Drift Inn/Cabin Club

This photo ran with the caption, “Driff Inn, cabins and parking lot all deserted today.” | File Photo/Akron Beacon Journal, July 5, 1957 © Akron Beacon Journal – USA TODAY NETWORK

The Cabin Club / Drift Inn Club (sometimes spelled “Drif In” or “Driff Inn”) was a Black club and recreation hub located at 5360 Akron Peninsula Road in Peninsula. It operated from the 1930s to 1957. The location featured six “ultra modern cabins” with running water, a recreation hall, and a baseball diamond, amateur baseball games and family-friendly entertainment. Musical performances were also regularly performed. The club included a ball diamond, barbecue, and full shelter. Admission and parking were free.

The club changed ownership frequently throughout its operation. According to the Peninsula Historical Society, the piece of land was purchased by an African American couple, John and Helen Lee, in the early 1930s. In 1955 the club was put up for sale after the property was seized from owners Sam Barner and Mitchell Wadley for delinquent federal taxes along with their Ritz Plaza Hotel in Akron. When the property was sold in 1955, the name changed from the Cabin Club to the Drift Inn. In July of 1957, the club was permanently shut down under the ownership of Johnnie W. Guess.

Like nearby Lake Glenn, the Cabin Club came under surveillance by local law enforcement frequently for health code violations. Similarly, the Cleveland Call & Post reported racial discrimination because of the club’s African American clientele. Nearly every mention of the club in the Akron Beacon Journal reports illicit gambling, illegal liquor sales, racketeering, unsanitary conditions and tax delinquency. Headlines include “Gamblers,” “Illegal Liquor Sale Charged,” “Cabin Club Raided, One Man Booked,” “Court To Hear Two Arrested in Club Raids,” and “75 Customers Flee in Raid on Cabin Club.”

The final year of the club’s existence is presented in two staunchly different newspaper narratives. On one hand, the Call & Post advertised family friendly entertainment until July 1957. Comparatively, the Akron Beacon Journal reported on vice until what seemed to be the final shutdown of the club after a fatal stabbing on July 4, 1957. Such differences in narratives are common in newspapers with different demographics. The uncertainty of the truth regarding the club’s final days is important to remember.

 In the July 13, 1957, Call & Post the author Al Sweeny portrayed the stabbing at the Cabin Club as a spectacle to distract from the burning of the Stonibrook resort which happened three days prior to the July 4th stabbing. Chief Sheriff Deputy Gobel Waddell commented, “We have wanted to close the place up for months… Underhill said as far as he was concerned from here on out, ‘there will be no leniency shown. We plan to close places like the Driff Inn as fast as possible and keep them closed.”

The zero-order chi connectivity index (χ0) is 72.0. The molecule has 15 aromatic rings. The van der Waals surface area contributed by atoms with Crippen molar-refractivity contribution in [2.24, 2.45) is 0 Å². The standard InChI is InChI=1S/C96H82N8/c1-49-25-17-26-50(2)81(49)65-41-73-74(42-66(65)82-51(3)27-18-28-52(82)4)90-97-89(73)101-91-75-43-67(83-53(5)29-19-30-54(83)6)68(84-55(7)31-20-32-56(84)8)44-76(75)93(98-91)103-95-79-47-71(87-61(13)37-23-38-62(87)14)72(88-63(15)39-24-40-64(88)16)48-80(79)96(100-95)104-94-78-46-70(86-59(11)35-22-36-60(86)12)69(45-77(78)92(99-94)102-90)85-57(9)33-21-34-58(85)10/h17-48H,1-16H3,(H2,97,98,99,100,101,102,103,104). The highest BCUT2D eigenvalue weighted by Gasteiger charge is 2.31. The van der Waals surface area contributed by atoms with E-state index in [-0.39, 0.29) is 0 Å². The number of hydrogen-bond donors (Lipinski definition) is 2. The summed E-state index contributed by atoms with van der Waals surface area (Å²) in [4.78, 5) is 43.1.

The 1957 law enforcement crackdowns on the Cabin Club occurred simultaneously with increased law enforcement at the nearby Lake Glenn. In both of these cases, those interviewed by the Call & Post reported racial discrimination. The Cuyahoga Valley in the 1950s illustrates how Black recreational sites in traditionally White spaces were grievously policed. According to Historian John Lowney, Black clubs of the early 20th century were central spaces for discussion of progressive Black ideology and expressions of sexuality and race. It may be considered that a fear of these ideologies and structural racism was a motive in the persecution of these clubs.

Resources

  • “Cabin Club for Sale.” Call & Post. August 31, 1955.
  • “Cabin Club Raided, One Man Booked.” Akron Beacon Journal. August 4, 1941.
  • “Courts to Hear Two Arrested in Club Raids.” Akron Beacon Journal. August 5, 1951.
  • “Driff Inn Headache to Law.” Akron Beacon Journal. July 5, 1957
  • “Gamblers.” Akron Beacon Journal. December 10, 1951.
  • Loewen, James W. Sundown Towns: A Hidden Dimension of American Racism. New York: The New Press, 2006.
  • Lowney, John. Jazz Internationalism: Literary Afro-Modernism and the Cultural Politics of Black Music. Chicago: University of Illinois Press, 2017.
  • “Illegal Liquor Sale Charged.” Akron Beacon Journal. May 21, 1951.
  • “Rhythm Bar Plays Two.” Akron Beacon Journal. August 5, 1948.
  • “Stark Leads District in Rackateer Register.” Akron Beacon Journal. January 6, 1962.
  • “Stretchin N’ Bouncin.” Call & Post. August 16, 1947.
  • “U.S. Seizes Ritz Plaza Hotel For Non-Payment of Taxes.” Akron Beacon Journal. August 20,    1955.
  • “You’re Invited at the Drift Inn Peninsula Ohio.” Call & Post. June 29, 1957.
  • “75 Customers Flee in Raid on Cabin Club.” Akron Beacon Journal. July 8, 1951.

5360 Akron Peninsula Rd., Peninsula, OH

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